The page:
By Amari D. Pollard
The subject of success has been on my mind for quite some time. It more than likely stems from my recent failures—it most definitely stems from my recent failures.
I finished writing my first novel when I was eighteen. That was a little over a year ago. Till this day, it is one of my most cherished “successes.” I’ve been trying to find an agent since for what seems like a century, but has only been one year. Before embarking on this journey I knew trying to get a book published would be hard, but I never expected it to be so emotionally draining.
Searching for an agent is like trying to land a boyfriend—I can’t seem to get one. I go on dates all the time, constantly. The boys show interest at first, but they never stay for too long, insisting that there just isn’t enough of a connection. I’m the perfect pitch, the perfect idea of a perfect girlfriend, but the idea of me is always better than the real thing. How clichéd.
While I haven’t lost hope in finding an agent and one day getting published (even if this book never sees the inside of a Barnes & Noble, I intend to continue writing, and not for the purpose of getting published but for myself), I have unfortunately started to question my book being considered a success.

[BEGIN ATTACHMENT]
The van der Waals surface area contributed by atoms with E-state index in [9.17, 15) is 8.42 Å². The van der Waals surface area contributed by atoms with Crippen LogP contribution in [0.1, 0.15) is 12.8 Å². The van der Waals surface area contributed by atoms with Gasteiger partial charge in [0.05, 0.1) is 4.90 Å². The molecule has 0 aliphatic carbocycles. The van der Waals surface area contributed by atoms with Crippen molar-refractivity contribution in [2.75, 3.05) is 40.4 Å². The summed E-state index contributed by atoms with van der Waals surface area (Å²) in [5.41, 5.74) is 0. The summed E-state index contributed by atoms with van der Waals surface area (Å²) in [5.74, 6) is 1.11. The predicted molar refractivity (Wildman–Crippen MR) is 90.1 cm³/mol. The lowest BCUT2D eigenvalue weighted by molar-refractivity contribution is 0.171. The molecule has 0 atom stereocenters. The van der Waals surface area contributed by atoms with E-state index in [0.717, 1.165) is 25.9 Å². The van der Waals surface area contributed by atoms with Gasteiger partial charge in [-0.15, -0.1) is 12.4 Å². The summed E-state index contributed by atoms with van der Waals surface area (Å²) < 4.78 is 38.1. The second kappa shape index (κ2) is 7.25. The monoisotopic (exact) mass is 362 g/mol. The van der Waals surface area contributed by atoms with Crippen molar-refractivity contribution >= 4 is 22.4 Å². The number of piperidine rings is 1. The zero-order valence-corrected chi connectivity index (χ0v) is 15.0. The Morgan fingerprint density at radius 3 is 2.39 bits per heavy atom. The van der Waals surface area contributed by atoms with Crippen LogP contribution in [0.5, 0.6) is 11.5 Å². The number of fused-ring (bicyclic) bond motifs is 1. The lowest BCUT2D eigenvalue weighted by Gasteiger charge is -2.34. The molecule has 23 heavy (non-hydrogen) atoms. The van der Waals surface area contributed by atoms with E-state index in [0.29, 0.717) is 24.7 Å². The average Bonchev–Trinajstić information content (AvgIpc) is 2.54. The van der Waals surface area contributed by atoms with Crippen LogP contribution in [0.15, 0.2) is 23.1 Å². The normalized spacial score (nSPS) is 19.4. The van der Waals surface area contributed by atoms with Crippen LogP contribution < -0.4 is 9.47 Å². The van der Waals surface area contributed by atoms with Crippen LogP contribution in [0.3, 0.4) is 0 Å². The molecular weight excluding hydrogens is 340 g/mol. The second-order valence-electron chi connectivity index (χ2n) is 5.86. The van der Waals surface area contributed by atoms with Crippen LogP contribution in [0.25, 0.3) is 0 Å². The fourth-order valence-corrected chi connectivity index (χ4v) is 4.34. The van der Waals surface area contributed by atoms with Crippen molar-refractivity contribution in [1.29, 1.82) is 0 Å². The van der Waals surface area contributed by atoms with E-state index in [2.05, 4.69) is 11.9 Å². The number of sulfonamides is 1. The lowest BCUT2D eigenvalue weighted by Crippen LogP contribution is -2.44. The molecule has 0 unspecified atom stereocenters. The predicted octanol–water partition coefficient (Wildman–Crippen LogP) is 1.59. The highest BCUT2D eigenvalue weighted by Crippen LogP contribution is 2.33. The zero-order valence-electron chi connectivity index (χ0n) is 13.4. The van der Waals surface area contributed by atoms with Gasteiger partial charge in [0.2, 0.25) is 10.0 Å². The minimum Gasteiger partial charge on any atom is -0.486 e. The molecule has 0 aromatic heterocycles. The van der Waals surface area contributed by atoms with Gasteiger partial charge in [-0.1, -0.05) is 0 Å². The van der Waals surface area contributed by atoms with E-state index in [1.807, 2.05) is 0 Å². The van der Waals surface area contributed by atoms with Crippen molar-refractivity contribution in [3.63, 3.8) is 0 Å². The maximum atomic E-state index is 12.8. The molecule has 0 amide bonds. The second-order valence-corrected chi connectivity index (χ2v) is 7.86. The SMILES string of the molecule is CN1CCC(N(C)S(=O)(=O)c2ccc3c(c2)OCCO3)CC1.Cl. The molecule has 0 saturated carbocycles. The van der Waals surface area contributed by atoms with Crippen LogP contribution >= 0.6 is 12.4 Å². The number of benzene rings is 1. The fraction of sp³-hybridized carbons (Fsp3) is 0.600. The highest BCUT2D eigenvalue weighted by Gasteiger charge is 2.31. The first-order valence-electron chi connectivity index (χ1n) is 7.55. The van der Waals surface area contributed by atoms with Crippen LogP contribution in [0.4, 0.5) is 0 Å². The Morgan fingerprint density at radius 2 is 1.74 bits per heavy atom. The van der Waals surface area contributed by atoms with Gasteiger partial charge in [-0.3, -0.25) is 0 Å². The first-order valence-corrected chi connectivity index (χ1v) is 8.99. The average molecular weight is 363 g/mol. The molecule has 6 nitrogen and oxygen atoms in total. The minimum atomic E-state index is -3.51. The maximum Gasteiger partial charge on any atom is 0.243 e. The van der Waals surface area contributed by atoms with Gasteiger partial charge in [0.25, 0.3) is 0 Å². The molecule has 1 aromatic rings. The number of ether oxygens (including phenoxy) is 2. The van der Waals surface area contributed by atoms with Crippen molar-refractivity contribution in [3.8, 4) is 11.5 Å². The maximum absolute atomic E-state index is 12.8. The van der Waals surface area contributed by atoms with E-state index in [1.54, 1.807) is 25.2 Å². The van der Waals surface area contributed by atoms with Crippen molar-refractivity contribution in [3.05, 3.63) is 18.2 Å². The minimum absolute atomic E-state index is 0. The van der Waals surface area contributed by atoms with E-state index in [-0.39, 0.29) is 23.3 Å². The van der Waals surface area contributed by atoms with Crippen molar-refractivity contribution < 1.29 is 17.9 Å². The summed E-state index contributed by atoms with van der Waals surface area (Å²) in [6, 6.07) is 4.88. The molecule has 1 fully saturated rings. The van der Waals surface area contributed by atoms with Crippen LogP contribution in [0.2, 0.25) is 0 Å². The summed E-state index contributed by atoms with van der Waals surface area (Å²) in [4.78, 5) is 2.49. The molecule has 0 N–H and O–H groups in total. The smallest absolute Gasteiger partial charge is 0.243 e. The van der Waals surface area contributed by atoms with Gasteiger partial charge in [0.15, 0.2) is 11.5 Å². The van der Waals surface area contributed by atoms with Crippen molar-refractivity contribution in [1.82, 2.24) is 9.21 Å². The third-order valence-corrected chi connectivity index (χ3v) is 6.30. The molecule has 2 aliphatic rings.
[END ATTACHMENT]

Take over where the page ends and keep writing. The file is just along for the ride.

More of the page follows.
But the real question is by whose standards?
I considered my book a success because I had written a book, a full-fledge YA novel of 67,000 words at the age of eighteen, and I thought it was pretty good for a first try. I had fulfilled something on my bucket list, something that some people never accomplish. While others may view this as an accomplishment as well, many (including some agents) would say the fact that I wrote a book is irrelevant. What good is a book if it’s not published? What good is a book if no one sees it besides a couple of people? If it just sits in your file collecting computer dust? I’d like to think it’s still important, to think the book still matters in some way. But sometimes believing in something when no one else seems to isn’t enough to keep it alive. I wish it were, but sometimes it’s just not.
When you think about it, this can be applied to anything in life. So often we base our success off of others’ ideas of success: our families, our friends, society. And by doing so, we forget to please ourselves, to celebrate what we consider victory.
Maya Angelou once said, “Success is liking yourself, liking what you do, and liking how you do it.”
I’m not entirely sure what I think success is. I’m not sure if I ever will be. But I do know that writing a book is an accomplishment for anyone, in and of itself. I know that pursuing what you love despite what people tell you and what you sometimes tell yourself is courageous and an accomplishment. I know I’m happy, that I’m the happiest when I write.
So I think I’ll have to stick with my original thought. I may not be the next John Green or Sarah Dessen, but I am successful.
And for all of you out there contemplating your successes, here’s a little advice: if your happy doing what you’re doing, don’t be afraid to call yourself a success, because in a world filled with bullshit, happiness is definitely an accomplishment.
Picture Courtesy of http://www.teehanlax.com